Paul Greenberg: Death and joy in the spring

Dan Barry: Should South Carolina Jews be forced to maintain this chimney built by Germans serving the Nazis?

Mayra Bitsko: Save me! An alien took over my child's personality

Frank Clayton: Get happy: 20 scientifically proven happiness activities

Susan Scutti: It's Genetic! Obesity and the 'Carb Breakdown' Gene

Lecia Bushak: Why Hand Sanitizer May Actually Harm Your Health

Stacy Rapacon: Great Funds You Can Own for $500 or Less

Cameron Huddleston: 7 Ways to Save on Home Decor

The Kosher Gourmet by Steve Petusevsky Exploring ingredients as edible-stuffed containers (TWO RECIPES + TIPS & TECHINQUES)

Jewish World Review December 22, 2011 / 26 Kislev, 5772

Iran and Al-Qaeda

By Clifford D. May






Together again for the first time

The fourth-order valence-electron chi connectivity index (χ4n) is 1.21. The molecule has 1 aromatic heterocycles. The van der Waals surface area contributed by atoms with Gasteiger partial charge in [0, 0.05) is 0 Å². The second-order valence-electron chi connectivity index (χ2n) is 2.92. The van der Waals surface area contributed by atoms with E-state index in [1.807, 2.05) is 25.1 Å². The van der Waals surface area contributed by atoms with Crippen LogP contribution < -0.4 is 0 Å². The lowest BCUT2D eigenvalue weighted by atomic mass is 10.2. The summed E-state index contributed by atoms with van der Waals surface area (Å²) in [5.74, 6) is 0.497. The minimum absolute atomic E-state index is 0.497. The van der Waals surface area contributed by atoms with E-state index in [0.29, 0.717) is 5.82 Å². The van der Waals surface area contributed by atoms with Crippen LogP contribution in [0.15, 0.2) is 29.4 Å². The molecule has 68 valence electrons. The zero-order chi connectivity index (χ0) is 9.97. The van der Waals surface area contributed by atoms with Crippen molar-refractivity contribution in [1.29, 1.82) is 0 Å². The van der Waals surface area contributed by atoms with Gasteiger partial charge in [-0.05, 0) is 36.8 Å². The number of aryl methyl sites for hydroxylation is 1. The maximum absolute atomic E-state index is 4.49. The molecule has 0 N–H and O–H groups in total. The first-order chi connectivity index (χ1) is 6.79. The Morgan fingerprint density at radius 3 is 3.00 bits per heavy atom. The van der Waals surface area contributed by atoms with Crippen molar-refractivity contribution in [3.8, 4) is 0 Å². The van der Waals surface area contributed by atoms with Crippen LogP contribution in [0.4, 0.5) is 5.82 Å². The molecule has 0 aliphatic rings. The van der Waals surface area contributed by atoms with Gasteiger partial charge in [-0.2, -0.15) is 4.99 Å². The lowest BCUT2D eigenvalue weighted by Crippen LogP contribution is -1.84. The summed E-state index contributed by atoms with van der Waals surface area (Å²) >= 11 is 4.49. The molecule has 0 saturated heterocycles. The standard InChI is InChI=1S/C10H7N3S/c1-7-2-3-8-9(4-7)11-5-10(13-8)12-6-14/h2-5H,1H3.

http://www.JewishWorldReview.com | Late last week, the State Department announced a $10 million reward for information leading to the capture of Ezedin Abdel Aziz Khalil, A.K.A. Yasin al-Suri — Yasin the Syrian. Serious students of terrorism and counterterrorism saw this as big news for two reasons.

The first is tactical: Never before has a reward been offered for the capture of a terrorist financier. But the money men are vital links in the terrorist chain so targeting them makes sense. Also unusual is the amount: Only Ayman al-Zawahiri, who has been trying to fill Osama bin Laden's shoes at al Qaeda' main office, commands a larger bounty ($25 million).

The second reason is strategic: al-Suri is an al Qaeda operative who, since 2005, has been living in Iran, working in collaboration with the theocratic regime, according to U.S. officials. "Under an agreement between al Qaeda and the Government of Iran, Yasin al-Suri has helped move money and recruits through Iran to al Qaeda leaders in neighboring countries in the region," Robert Hartung, State Department Assistant Director for Threat Investigations and Analysis, told reporters. "He is a dedicated terrorist working in support of al Qaeda with the support of the Government of Iran, which the Department of State has designated a state sponsor of terrorism."